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MGC Art Exhibit | Arts & Culture

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MGC Art Exhibit
MGC Art Exhibit

Michael Marks’s exhibit “Fragments” recently opened at Middle Georgia College’s Peacock Gallery in Russell Hall. Marks gave a Gallery Talk to MGC students, faculty, and friends on January 24.

“Fragments” is interested in how past works of art are investigated; for example, through digital means, such as zooming in on individual paint chips, said Charlie Agnew, an associate professor of art at MGC and the Gallery Director of Peacock Gallery, a Middle Georgia College news release says. 

Marks is also interested in why paintings last and what happens to them over the years.

“Fragments” is also concerned in how the meaning of works changes as the work is altered over time. But Marks doesn’t promise to have all the answers. “I don’t have the final say,” he said. “‘Fragments’ is a process; it’s not explicit, but more ambiguous.”

“A Culture of Culture,” a graphite drawing on fabriano paper, consists of overlapping eyes that form different faces. The eyes are self portraits of other artists, mostly painters, said Marks.

“Explaining Bodies of Work with Bodies at Work” is a response to artists whose works are politically motivated. Marks uses large imagery from political and social artists and condenses them down in an area that mimics the white cube of a gallery. “I’m trying to make sense of these images,” said Marks.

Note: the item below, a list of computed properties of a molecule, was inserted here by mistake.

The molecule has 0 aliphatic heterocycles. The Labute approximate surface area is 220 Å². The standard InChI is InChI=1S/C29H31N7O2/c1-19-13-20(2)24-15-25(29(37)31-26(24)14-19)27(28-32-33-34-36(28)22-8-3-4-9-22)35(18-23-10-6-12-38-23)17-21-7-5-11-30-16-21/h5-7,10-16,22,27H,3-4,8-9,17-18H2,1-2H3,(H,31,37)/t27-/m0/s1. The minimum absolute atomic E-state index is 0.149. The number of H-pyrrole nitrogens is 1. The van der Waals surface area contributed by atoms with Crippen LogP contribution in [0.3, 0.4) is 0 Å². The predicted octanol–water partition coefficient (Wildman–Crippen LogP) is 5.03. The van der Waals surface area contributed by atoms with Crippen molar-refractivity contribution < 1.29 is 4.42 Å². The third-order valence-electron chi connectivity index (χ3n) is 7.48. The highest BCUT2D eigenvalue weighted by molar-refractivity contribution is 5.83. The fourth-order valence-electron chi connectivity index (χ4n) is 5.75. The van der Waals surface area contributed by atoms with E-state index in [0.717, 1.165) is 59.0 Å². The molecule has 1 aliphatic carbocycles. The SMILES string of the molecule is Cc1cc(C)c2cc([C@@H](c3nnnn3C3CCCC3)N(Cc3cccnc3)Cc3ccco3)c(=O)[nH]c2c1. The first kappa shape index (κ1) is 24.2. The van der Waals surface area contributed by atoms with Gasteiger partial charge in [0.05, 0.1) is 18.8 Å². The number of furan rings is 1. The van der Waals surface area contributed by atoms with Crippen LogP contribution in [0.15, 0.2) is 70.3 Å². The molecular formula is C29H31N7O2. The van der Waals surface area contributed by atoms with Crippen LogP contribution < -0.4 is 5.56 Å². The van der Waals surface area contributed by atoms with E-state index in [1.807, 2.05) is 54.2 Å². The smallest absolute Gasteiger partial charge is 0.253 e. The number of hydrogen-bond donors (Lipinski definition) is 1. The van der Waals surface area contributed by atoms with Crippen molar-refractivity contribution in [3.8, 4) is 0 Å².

Marks replicates a painting by Jean Ingres, a French Neoclassical painter who was known for his distortion of form and space, in “Hang the Vogue,” an oil on canvas. Marks decided to emphasize the distortions in the painting, further elongating the neck and working with the discoloration in the original work. “I wanted to turn up the volume,” he said. “I wanted to point a finger at it.” 

“Twelve Colorless Green Ideas That Sleep Furiously,” a selection of collages on paper, features a series of paintings that have had the hands and faces cut out of them and replaced with flesh from other paintings. “It’s having something illogical come out of something logical,” said Marks.

Marks is a cofounder of the ThreeCitiesGroup, an artist collective which is interested in pop culture and how artists come together and show as a group, said Agnew. Marks lives in Clemson, South Carolina where he teaches at the non-profit Clemson Arts Center.

Students who come to the show can see art shown in non-traditional ways, said Agnew.

“Not all art is done the same,” he said. “They can learn to think outside the box.”

“Fragments” will be on display through Friday, February 25, and is free and open to the public.

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